REWARD: Help Catch Melbourne Magpie Abuser
Around nine native birds have been found with plastic “collars” illegally affixed to their necks in the Wantirna area, east of Melbourne.
Nigel's Wildlife Rescue
The Department of Environment, Land, Water and Planning is investigating the case and working with Wildlife Victoria volunteers to help remove the collars from the birds.
Locals told a wildlife rescuer that one magpie had been sighted with a pink collar on for at least four months. It took 21 hours for the rescuer to capture the bird, and it appeared that the collar was made with three individual pieces of plastic, perhaps from a children’s tea set.
PETA Australia is offering up to $5,000 as a reward for information leading to the identification and conviction of the person or persons responsible for this disturbing crime.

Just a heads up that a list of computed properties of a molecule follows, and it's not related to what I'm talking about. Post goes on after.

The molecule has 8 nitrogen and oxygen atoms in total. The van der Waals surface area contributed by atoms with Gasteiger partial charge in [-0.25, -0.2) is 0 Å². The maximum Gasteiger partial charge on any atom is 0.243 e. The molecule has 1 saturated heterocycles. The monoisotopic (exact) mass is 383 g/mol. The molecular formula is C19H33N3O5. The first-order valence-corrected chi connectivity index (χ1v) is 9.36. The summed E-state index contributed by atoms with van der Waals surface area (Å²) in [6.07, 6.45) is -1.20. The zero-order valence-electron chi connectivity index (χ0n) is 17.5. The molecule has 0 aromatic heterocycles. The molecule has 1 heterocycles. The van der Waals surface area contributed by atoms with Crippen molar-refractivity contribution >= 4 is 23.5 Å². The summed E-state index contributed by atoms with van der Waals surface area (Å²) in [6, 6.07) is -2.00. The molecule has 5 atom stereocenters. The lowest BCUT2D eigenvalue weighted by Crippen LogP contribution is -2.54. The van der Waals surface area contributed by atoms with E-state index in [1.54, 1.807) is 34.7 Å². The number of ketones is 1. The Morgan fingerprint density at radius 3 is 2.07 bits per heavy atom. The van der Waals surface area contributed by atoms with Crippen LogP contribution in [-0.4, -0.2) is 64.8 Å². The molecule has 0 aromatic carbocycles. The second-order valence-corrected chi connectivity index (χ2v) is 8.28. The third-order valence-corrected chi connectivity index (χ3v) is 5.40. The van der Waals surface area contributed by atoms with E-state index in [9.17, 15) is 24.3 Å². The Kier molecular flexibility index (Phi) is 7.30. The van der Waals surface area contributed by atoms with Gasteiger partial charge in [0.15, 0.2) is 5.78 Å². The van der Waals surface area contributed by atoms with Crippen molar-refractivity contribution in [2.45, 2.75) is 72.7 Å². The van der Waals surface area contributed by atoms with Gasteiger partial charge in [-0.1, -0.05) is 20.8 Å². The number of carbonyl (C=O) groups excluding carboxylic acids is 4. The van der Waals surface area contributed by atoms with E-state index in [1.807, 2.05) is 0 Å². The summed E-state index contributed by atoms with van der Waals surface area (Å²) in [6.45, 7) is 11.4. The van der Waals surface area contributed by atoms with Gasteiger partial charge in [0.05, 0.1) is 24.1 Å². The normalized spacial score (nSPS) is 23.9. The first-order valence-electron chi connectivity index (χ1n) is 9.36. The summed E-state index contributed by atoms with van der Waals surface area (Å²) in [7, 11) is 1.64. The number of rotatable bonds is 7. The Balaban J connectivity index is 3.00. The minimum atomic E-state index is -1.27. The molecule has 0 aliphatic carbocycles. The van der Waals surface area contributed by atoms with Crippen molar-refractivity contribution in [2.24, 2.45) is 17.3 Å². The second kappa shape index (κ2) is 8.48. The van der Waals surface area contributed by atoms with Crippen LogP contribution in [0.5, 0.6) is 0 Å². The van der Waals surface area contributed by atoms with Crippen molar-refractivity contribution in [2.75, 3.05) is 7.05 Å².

Because animals cannot report abuse and can do little to fight back, they’re often used as “practice” victims by those who tend towards violence.
Research in psychology and criminology shows that people who commit acts of cruelty to animals often go on to commit violent acts against their fellow humans. As long as the perpetrator of this crime is at large, other animals – including humans – might also be in danger.
Only 1 per cent of cruelty-to-animals offenders have no other convictions at all.
The world’s most notorious serial killers – including Jeffrey Dahmer, Dennis Rader, and Albert DeSalvo, better known as the Boston Strangler – have long documented histories of harming animals. In Australia, murderers such as Paul Denyer, John Travers, and Ivan Milat tortured and killed animals before turning to human victims.